MORTON, J., delivered the opinion of the Court.
A Carroll County grand jury returned an indictment charging the appellant, Daniel Lee Chadderton, with first degree murder. Thereafter, the State's Attorney for Carroll County filed a "Notice of Intention to Seek Sentence of Death," asserting that appellant murdered Mary Ruth Myers pursuant "to an agreement or contract for remuneration or the promise of remuneration to commit the murder." Subsequently, the state's attorney filed a "Suggestion for Removal" on the ground that "the State cannot have a fair and impartial trial in the Circuit Court for Carroll County...." Over appellant's objection, the case was removed to the Circuit Court for Garrett County.
After a trial before a jury in the Circuit Court for Garrett County (Thayer, J., presiding), the appellant was convicted of first degree murder. Because the jury was unable to agree that the death sentence should be imposed, the appellant was sentenced to life imprisonment.
In this appeal appellant raises six issues:
In the course of selecting the jury, the trial judge, over appellant's objection, excused for cause all prospective jurors who announced that they had conscientious scruples against capital punishment. A typical question addressed to the prospective jurors went: "Do you feel so strongly about the imposition of the death penalty that your attitude would prevent you from making an impartial decision on the issue of guilt or not?" If the individual answered "Yes," he or she was excused from serving on the jury.
The appellant contends that the course followed by the trial judge denied him the right to a properly selected jury. In making this argument, the appellant recognizes that the Supreme Court of the United States in Witherspoon v. Illinois, 391 U.S. 510 (1968), rehearing denied, Witherspoon v. Illinois, 393 U.S. 898 (1968), approved the method of jury selection followed by the trial judge below, at least for the selection of jurors participating in the guilt or innocence phase of the trial as distinguished from the sentencing stage of the proceedings.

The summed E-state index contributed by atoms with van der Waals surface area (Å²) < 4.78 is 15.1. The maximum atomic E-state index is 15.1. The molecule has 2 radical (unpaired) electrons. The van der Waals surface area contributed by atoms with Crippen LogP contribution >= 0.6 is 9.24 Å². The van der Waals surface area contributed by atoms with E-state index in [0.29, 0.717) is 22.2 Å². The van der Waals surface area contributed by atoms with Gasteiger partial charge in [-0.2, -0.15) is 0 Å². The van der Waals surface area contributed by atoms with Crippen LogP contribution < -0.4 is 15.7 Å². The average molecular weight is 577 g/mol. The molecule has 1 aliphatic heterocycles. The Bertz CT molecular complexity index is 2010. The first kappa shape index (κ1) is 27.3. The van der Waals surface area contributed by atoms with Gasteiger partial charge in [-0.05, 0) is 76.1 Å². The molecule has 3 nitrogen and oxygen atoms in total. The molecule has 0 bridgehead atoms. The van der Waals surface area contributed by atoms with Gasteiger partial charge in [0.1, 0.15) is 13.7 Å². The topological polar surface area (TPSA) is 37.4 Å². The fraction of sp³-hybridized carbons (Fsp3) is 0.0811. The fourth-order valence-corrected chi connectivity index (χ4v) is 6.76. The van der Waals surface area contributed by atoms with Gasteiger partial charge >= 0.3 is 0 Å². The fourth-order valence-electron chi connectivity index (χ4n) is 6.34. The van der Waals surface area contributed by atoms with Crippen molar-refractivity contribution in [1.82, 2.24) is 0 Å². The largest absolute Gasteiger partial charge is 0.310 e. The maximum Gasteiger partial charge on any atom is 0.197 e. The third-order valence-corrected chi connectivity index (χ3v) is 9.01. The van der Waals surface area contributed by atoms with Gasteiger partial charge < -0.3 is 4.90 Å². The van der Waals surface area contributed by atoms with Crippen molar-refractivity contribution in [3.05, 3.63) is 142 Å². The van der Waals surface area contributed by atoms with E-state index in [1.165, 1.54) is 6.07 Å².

Appellant first asserts that he "was denied the right to a jury drawn from a fair cross-section of the community, as that concept has developed in Supreme Court cases decided since Witherspoon." The appellant cites Duren v. Missouri, 439 U.S. 357 (1979), Ballew v. Georgia, 435 U.S. 223 (1978), and Taylor v. Louisiana, 419 U.S. 522 (1975), in support of his assertion. In our view, appellant's reliance upon these cases to support his argument is simply misplaced.
Ballew stands solely for the proposition that a trial on criminal charges before a five member jury deprives an accused of a right to trial by jury guaranteed by the Sixth and Fourteenth Amendments to the United States Constitution.
The holding in Witherspoon v. Illinois, supra, is not considered or even mentioned by name in Ballew, Taylor, or Duren. That these cases could somehow be said to overrule Witherspoon, as contended by appellant, is beyond rational comprehension. We have been referred to no case and we have found none which could be said to modify the Witherspoon holding or even suggest that it does not state the law regarding jury selection as it stands today.
In Witherspoon, the petitioner had argued that there is "`competent scientific evidence that death-qualified jurors are partial to the prosecution on the issue of guilt or innocence.'" 391 U.S. at 517. The Supreme Court disposed of this assertion by stating that
Counsel for appellant sets out in his brief various studies
Relying primarily upon Article 20 of the Maryland Declaration of Rights, appellant contends that he "was constitutionally entitled to be tried in Carroll County, where the offense was committed"; and that it was error to remove the case to Garrett County upon the suggestion of the State's Attorney for Carroll County that the state "cannot have a fair and impartial trial in the Circuit Court for Carroll County and requests that this case be transmitted for trial to another court having jurisdiction." Article 20 of the Maryland Declaration of Rights provides:
Appellant argues that "[t]here is no ambiguity in the language